About a month ago I made a relatively spontaneous decision to apply for a program allowing doctoral students at the University of Reading to participate remotely at the United Nations Framework Convention on Climate Change (UNFCCC) ‘Conference Of the Parties’, known as COP for short. I was aware of the Paris Agreement and had recently attended a talk by the UNFCCC Secretariat in London giving a flavour of the humanitarian and resilience works carried out by the UN in the most vulnerable areas of the world. Coming from a background of flooding and extreme weather events across the UK, I was also relatively familiar with the legislation and frameworks that shape local developments. To some extent, I guess I also had a possibly slightly romanticised view of ‘science shaping policy’ and ‘taking my chance to make a difference’, but I confess I had little idea of how any of this this actually happens in practice, let alone on a worldwide stage such as COP.
So why did I apply? Was it the actions of an enthusiastic young first year doctoral student, eager to take every opportunity offered and set herself on the road to a successful, engaged and effective researcher? Or was it rather another chance to feel slightly overwhelmed in the hope of professional and personal self-improvement? Or simply was it just out of curiosity about how the big decisions in policy development are made? I like to think it was the latter…
Fast forward a week or two and I’m attending my first training session. A chance to meet ten fellow PhD students from across the University and, not that I knew it at the time, my first opportunity to practice ‘cross disciplinary’ chat! Less than half an hour later and we were speaking to a well-qualified, experienced and interesting man from Oxfam…via Skype. Nothing quite like starting as you mean to go on I guess! Having never spoken to anyone other than family, friends and the odd academic on Skype this was a whole new experience, throwing us completely out of our comfort zones from the word go. However, it showed us how it is possible to find common ground and stimulate interesting discussions with someone whom you may never have otherwise crossed paths. A result that would become all the more obvious as our engagement with COP progressed.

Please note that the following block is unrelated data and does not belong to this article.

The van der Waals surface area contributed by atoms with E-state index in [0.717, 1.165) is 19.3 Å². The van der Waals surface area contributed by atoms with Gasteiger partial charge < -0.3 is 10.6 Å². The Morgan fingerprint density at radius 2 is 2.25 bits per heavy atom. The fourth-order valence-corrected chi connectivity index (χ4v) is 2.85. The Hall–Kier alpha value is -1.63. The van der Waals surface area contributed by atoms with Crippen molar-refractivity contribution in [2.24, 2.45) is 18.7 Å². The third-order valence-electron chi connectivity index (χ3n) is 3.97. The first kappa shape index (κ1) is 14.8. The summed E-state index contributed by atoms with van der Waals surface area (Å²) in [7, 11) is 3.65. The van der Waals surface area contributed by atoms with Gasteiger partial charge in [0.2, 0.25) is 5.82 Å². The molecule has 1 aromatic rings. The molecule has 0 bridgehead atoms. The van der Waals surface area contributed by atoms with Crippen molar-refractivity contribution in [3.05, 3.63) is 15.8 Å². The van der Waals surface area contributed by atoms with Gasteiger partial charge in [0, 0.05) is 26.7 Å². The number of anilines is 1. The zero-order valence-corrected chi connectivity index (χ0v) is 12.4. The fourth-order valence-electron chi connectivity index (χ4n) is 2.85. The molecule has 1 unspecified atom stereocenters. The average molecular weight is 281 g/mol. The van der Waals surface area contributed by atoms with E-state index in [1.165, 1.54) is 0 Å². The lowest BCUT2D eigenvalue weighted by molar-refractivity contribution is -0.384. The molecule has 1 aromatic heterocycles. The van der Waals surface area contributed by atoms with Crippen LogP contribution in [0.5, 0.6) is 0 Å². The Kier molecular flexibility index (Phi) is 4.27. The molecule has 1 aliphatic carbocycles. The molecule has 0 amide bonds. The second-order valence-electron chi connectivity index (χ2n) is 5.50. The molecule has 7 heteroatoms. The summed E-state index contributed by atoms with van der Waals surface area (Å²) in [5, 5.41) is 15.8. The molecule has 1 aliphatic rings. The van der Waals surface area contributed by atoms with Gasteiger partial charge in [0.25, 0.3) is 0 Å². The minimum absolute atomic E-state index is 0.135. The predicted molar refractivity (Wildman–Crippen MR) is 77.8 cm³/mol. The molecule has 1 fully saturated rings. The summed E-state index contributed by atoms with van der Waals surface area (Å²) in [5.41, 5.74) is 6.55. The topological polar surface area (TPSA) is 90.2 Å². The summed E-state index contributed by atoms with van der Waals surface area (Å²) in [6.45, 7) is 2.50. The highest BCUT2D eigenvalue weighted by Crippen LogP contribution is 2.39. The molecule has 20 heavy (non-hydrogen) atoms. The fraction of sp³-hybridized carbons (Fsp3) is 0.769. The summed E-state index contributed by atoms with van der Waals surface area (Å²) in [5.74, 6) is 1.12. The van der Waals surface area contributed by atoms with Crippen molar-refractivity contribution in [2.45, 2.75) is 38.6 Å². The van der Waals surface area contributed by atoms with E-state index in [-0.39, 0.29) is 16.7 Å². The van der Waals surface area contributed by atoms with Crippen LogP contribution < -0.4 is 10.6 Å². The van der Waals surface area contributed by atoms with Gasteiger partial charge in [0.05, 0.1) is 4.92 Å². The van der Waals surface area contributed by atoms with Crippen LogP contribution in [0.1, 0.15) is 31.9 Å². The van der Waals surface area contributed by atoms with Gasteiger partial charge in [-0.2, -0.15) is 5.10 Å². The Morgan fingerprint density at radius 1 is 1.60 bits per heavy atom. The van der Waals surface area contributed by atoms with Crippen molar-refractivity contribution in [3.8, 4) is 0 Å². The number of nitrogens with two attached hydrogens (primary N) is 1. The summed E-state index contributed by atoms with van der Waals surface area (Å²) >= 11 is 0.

Monday 6th November rolled round and COP23 had begun. We were participating in COP23 using the Walker Institute’s ‘Observer status’. Being an ‘Observer’ means you can access the side events of the COP, bid for tickets to the conference, as well as apply to have a physical exhibition stand. Walker had both tickets and a stand, and we sent two of our cohort (Ben and Sally) out to Bonn to ‘man the exhibition stand’. We (the Reading-based team) arrived with our laptops and notepads ready to ‘engage’ - not that I was completely sure what that entailed! A scan down the side event schedule (panel discussions, debates, specialised meetings etc taking place away from the formal discussion area) revealed that at any one time throughout the day anywhere between 5 and 10 talks may be ongoing, each with equally impassioned people eager to share their cause to a wider stage. The majority of the talks were streamed live via the (albeit rather tenuously advertised) UNFCCC Climate Action Studio YouTube page, and thus open to anyone with an internet connection and a suitable device. The scale and breadth of COP soon became apparent – how was I to choose between all these topics?